The answer to this question is probably 'yes', but we'd need more context to know for sure.
What I do know ( and you probably know it, too) is that Russian speakers tend to use the English word 'variant' wrongly. A typical Russian speaker's mistake is to use 'variant' to refer to the options A, B and C in a multiple choice test, where only one of the options is possible.
To use 'variant' correctly, you need to be referring to a slightly different version of something known and standard. A variant differs from a standard version usually only in a few aspects. For example, a motor manufacturer might produce a variant model of a car, which is basically the same car but with a few minor features which make it different. Or the pathogens of a certain disease may mutate to produce a variant which is a slightly different strain of the same disease. One way of looking at American English and British English is that they are both variants of the English language.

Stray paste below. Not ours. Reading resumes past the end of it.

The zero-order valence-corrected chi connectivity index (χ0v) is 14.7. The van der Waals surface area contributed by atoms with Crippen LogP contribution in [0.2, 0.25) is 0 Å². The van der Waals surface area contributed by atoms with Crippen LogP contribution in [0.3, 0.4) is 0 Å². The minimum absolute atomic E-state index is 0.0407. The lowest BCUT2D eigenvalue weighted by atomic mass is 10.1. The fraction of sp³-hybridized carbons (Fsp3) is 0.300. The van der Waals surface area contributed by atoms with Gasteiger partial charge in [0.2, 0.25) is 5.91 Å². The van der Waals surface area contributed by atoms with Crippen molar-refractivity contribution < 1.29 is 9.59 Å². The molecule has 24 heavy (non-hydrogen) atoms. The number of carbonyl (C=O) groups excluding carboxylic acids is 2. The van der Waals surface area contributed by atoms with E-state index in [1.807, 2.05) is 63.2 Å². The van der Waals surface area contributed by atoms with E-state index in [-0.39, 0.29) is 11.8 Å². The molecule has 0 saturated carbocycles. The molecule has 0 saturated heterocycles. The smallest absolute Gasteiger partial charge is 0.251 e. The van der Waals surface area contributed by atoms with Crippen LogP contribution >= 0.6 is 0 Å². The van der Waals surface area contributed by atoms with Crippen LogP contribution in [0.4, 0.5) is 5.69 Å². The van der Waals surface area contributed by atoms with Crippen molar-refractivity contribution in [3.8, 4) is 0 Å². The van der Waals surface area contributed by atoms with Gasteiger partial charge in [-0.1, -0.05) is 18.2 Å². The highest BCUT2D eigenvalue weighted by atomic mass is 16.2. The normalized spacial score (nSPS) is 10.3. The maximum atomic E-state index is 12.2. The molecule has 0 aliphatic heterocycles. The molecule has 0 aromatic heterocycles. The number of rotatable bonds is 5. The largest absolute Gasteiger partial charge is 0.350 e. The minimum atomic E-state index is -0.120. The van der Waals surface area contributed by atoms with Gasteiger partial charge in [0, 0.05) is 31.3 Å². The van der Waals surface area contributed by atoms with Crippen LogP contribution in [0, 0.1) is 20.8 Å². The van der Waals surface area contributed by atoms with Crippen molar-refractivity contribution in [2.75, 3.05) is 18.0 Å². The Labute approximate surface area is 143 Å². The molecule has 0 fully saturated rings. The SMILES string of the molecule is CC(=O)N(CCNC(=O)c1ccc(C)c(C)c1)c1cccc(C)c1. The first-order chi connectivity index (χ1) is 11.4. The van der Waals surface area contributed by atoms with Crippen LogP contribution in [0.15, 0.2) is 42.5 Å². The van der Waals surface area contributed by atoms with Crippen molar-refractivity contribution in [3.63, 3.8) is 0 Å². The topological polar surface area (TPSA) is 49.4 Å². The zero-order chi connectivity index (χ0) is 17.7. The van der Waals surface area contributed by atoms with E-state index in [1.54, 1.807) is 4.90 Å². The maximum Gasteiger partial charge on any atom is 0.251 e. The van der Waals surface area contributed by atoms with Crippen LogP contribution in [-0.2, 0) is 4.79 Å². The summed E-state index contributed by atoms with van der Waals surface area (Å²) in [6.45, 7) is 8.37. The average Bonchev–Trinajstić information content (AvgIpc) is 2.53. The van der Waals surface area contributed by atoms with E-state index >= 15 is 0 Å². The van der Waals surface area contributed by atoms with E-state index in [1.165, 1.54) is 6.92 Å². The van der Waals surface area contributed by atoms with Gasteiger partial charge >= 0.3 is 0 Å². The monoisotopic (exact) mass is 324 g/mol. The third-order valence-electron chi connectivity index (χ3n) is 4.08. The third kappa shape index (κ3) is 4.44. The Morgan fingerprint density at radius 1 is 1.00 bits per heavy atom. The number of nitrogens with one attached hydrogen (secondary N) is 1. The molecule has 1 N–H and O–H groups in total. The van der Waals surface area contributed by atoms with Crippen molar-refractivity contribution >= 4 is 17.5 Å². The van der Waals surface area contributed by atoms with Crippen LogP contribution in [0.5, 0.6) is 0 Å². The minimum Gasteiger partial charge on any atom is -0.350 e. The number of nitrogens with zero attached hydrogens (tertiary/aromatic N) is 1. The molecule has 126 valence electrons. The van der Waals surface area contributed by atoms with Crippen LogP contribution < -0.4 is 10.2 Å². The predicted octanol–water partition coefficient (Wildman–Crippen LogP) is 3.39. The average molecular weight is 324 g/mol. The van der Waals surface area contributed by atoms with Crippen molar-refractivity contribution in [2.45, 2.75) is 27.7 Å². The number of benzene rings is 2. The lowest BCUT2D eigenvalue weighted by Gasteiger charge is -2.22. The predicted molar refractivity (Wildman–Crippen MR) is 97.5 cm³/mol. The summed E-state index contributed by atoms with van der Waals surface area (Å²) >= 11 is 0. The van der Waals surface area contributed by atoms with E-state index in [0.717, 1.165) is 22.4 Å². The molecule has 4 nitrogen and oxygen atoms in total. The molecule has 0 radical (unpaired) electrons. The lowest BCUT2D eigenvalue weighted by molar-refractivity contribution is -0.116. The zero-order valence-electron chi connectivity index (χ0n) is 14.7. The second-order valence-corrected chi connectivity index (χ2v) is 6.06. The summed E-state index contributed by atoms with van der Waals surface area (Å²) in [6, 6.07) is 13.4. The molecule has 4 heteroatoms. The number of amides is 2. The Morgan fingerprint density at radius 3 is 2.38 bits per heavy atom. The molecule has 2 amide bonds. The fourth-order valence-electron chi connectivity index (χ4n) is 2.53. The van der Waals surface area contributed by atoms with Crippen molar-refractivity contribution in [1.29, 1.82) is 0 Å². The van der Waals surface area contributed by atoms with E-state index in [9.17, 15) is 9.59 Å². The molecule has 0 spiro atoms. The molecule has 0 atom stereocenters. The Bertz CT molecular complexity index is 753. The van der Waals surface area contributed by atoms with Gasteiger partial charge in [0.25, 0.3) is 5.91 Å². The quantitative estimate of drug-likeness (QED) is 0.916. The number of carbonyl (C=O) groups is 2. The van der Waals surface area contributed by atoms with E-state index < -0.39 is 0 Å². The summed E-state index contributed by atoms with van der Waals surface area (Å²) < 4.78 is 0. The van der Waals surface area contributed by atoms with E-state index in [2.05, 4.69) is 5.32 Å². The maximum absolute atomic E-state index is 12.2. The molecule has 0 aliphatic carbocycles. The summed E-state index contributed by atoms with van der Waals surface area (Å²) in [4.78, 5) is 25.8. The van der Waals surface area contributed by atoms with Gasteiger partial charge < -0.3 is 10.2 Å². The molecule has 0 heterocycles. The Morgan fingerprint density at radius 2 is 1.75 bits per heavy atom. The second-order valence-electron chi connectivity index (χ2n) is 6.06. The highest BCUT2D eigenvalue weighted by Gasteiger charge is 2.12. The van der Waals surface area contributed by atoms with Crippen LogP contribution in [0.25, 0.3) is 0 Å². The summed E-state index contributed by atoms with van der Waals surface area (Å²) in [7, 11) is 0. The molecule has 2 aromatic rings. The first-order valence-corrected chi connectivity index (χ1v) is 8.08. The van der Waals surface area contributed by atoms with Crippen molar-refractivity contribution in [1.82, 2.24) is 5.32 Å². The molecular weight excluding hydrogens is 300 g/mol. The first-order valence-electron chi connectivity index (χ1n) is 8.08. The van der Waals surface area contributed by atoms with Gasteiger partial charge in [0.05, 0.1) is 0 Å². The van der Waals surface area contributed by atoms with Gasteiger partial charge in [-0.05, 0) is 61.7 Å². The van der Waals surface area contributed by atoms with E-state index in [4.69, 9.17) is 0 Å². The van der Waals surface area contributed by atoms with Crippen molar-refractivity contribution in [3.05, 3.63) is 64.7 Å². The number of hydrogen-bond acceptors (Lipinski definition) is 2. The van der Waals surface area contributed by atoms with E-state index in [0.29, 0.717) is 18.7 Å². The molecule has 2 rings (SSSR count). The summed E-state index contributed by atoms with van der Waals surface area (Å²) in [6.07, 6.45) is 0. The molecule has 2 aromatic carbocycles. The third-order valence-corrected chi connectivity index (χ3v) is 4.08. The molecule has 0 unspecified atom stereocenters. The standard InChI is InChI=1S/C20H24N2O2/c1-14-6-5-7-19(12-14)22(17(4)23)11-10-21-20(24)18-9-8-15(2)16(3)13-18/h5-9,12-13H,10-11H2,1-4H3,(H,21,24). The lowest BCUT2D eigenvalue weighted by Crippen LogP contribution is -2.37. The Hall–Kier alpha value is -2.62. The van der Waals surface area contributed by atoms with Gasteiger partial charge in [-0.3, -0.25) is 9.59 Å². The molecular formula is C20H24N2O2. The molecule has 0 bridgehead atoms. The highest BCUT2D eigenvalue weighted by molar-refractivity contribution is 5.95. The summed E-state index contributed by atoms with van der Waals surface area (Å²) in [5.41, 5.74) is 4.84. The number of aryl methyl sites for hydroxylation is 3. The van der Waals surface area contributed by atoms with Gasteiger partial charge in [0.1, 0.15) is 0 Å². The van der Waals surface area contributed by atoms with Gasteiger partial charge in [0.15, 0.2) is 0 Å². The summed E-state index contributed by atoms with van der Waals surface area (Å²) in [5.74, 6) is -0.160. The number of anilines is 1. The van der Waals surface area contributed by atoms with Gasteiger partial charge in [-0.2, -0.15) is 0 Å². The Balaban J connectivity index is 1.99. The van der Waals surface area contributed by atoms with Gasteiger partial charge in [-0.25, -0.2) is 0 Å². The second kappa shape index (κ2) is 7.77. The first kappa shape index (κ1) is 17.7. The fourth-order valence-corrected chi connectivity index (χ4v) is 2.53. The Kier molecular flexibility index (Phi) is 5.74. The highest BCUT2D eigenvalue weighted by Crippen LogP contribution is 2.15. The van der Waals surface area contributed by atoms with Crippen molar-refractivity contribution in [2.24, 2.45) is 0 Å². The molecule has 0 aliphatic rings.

So, back to your original question. If by 'translation variants' you mean two possible ways that a phrase can be translated, then the answer is 'Yes, it's unnatural. 'Variant' is the wrong word and 'option' is the right one'.